NewsAfricaAfter the Prigojine rebellion, the Russian presence in Africa in question

    After the Prigojine rebellion, the Russian presence in Africa in question

    Two days after the Wagner rebellion, Sergueï Lavrov assured Monday that the paramilitary group will continue “its operations in Mali and in the Central African Republic”. An update from the head of Russian diplomacy who then intervened, the experts wondering about the future of this private militia, the spearhead of the new Russian expansionism in Africa.

    Will the crisis between Wagner and the Kremlin put an end to five years of Russian expansionism in Africa? After the abortive rebellion of Evgueni Prigojine, questions are multiplying around the presence of the private militia on the continent which, since 2018, has woven its web from Sudan to the Central African Republic, via Mali and Libya.

    Moscow wanted to be reassuring on Monday June 26, assuring that the “events” of last weekend will not change anything in the group’s activities on the continent. Wagner members work in Mali and the Central African Republic “as instructors. This work will of course continue”, Sergei Lavrov said in an interview with the RT channel.

    © France 24

    Sergueï Lavrov also considered that the armed rebellion of the leader of Wagner, Evgueni Prigojine, and his men deployed in Ukraine was not going to change anything in the relations of Russia with its allies. “There have been many calls (from foreign partners) to President (Vladimir) Putin… to express words of support,” he said.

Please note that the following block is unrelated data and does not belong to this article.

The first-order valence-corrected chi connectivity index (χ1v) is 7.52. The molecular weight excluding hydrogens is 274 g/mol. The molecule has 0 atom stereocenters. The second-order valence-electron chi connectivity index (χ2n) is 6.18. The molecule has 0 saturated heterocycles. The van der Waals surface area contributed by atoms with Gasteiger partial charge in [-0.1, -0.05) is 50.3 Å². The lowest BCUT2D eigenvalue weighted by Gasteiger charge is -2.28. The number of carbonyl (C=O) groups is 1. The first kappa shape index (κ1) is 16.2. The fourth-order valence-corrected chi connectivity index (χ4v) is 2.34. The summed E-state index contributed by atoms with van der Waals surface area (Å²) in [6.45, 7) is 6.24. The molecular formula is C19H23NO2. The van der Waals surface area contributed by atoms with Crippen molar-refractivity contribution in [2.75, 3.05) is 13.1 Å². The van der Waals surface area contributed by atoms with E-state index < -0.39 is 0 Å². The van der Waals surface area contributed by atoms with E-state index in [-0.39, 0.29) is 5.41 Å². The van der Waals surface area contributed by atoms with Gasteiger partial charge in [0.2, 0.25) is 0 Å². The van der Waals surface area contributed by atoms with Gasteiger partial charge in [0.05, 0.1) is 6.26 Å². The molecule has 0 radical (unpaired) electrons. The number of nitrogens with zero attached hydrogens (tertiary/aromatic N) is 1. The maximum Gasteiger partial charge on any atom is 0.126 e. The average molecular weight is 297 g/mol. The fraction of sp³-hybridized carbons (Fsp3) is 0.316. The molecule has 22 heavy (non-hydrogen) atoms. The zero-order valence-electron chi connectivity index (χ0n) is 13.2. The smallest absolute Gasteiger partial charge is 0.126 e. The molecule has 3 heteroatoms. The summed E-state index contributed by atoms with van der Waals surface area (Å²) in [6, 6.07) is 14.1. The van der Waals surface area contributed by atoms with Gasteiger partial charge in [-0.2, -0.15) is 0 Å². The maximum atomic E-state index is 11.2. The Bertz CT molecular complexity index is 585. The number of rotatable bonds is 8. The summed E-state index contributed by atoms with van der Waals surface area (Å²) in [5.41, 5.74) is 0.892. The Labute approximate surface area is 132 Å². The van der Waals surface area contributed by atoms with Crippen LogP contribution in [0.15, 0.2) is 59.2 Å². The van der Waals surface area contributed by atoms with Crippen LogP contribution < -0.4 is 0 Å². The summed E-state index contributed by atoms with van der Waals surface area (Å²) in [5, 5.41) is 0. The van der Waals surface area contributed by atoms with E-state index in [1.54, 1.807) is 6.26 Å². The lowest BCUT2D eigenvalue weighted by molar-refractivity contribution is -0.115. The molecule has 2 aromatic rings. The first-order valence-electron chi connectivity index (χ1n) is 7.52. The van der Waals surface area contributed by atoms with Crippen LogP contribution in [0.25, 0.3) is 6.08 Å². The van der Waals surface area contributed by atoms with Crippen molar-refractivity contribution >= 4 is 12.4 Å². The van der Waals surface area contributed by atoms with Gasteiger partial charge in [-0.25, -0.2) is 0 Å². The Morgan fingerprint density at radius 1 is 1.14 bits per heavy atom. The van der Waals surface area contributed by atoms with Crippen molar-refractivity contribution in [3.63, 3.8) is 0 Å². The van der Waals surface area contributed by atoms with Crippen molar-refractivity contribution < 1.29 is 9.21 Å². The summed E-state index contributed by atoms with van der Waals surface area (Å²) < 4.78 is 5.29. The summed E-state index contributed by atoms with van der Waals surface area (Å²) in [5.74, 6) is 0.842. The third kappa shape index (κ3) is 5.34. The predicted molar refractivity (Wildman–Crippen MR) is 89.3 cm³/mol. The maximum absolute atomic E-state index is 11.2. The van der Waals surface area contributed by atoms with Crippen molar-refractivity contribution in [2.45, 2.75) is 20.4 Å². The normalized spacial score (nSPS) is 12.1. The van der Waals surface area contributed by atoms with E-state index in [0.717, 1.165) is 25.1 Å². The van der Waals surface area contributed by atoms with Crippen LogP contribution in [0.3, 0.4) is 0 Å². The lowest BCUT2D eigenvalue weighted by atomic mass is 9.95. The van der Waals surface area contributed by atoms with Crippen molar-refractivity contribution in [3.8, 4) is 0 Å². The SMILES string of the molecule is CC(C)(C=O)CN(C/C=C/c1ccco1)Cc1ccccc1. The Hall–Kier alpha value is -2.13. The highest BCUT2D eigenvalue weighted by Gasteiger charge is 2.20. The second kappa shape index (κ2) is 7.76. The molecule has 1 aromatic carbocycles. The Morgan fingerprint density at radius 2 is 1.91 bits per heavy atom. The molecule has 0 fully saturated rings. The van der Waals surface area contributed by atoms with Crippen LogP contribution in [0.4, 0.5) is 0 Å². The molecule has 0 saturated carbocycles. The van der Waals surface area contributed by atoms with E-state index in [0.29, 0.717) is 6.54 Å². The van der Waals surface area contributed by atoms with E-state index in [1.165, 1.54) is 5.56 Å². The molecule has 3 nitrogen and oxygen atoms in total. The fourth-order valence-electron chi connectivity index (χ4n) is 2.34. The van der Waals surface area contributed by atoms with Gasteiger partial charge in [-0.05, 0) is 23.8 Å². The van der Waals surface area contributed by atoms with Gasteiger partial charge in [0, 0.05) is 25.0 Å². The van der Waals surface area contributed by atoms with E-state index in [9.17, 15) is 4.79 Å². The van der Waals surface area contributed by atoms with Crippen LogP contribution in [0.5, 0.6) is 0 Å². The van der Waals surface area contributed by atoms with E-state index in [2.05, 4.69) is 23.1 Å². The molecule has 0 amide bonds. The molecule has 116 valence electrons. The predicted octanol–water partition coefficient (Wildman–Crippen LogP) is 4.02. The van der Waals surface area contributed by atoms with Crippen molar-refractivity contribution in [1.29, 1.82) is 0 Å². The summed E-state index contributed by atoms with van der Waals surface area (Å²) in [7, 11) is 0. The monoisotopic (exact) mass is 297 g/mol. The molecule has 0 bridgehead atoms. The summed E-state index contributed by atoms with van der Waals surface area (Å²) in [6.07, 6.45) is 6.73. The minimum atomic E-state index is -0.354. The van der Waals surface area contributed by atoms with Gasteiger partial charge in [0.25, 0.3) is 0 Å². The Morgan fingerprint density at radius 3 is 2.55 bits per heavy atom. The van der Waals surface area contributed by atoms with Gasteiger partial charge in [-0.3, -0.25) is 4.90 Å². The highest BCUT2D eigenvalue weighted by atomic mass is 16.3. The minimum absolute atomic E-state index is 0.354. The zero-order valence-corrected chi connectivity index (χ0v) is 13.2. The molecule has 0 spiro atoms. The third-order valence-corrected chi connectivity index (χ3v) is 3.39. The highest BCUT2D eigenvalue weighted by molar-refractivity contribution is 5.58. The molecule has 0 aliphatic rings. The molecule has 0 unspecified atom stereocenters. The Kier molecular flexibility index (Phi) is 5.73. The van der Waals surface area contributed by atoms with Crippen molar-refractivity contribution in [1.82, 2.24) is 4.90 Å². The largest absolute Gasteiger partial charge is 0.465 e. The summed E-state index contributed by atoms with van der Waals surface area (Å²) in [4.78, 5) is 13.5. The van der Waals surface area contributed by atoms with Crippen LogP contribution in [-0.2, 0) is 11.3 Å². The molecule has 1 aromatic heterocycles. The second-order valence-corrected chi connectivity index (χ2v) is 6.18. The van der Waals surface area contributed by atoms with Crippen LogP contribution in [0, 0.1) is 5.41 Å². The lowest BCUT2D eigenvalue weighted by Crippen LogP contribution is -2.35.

Officially, no African capital has commented on the events of the past weekend. But according to Cyril Payen, senior reporter for France 24, Russia “probably appears to be a slightly less secure partner” since the Prigojine rebellion. “We can bet that in Bangui and Bamako, we wonder what the future will be.”

    Read Also:   the participation rate reaches 27.54%, according to provisional figures

    Read alsoRussia revives naval base project in Sudan

    “The Malian state is indeed today engaged in a double partnership, with the Russian state – the Putin camp – and with the Wagner group – the Prigojine camp. Which, until now, did not make much difference , but that could change if the two camps do not reconcile in the long term”, lawyer and political scientist Oumar Berte told RFI.

    Nested interests

    Questioned by AFP, a senior official of the Central African presidency indicates however that Russia will continue to operate in the Central African Republic, with or without Wagner. “The Central African Republic signed (in 2018, editor’s note) a defense agreement with the Russian Federation, and not with Wagner,” said Fidèle Gouandjika, minister special adviser to Central African President Faustin-Archange Touadera. “Russia has subcontracted with Wagner. If Russia no longer agrees with Wagner, then they will send us a new contingent.”

    A bridgehead for Russian ambitions on the continent, the Central African Republic is particularly dependent on the Russian militia whose men go so far as to serve as the personal protection of President Faustin-Archange Touadera.

    Present since 2021 in Mali where Wagner has around 1,500 men, the paramilitary group has also forged close relations with the ruling junta, participating in the training of soldiers as well as in operations to fight against terrorist groups.

    In Africa, the men of Prigojine have also been identified in Libya, Sudan or Mozambique. Since Wagner’s arrival in Africa, the paramilitary group has been regularly accused by the UN, international NGOs and Paris of committing abuses and crimes against civilians.

    Read Also:   Liberia: A fire burns and kills 23 students near the city of Monrovia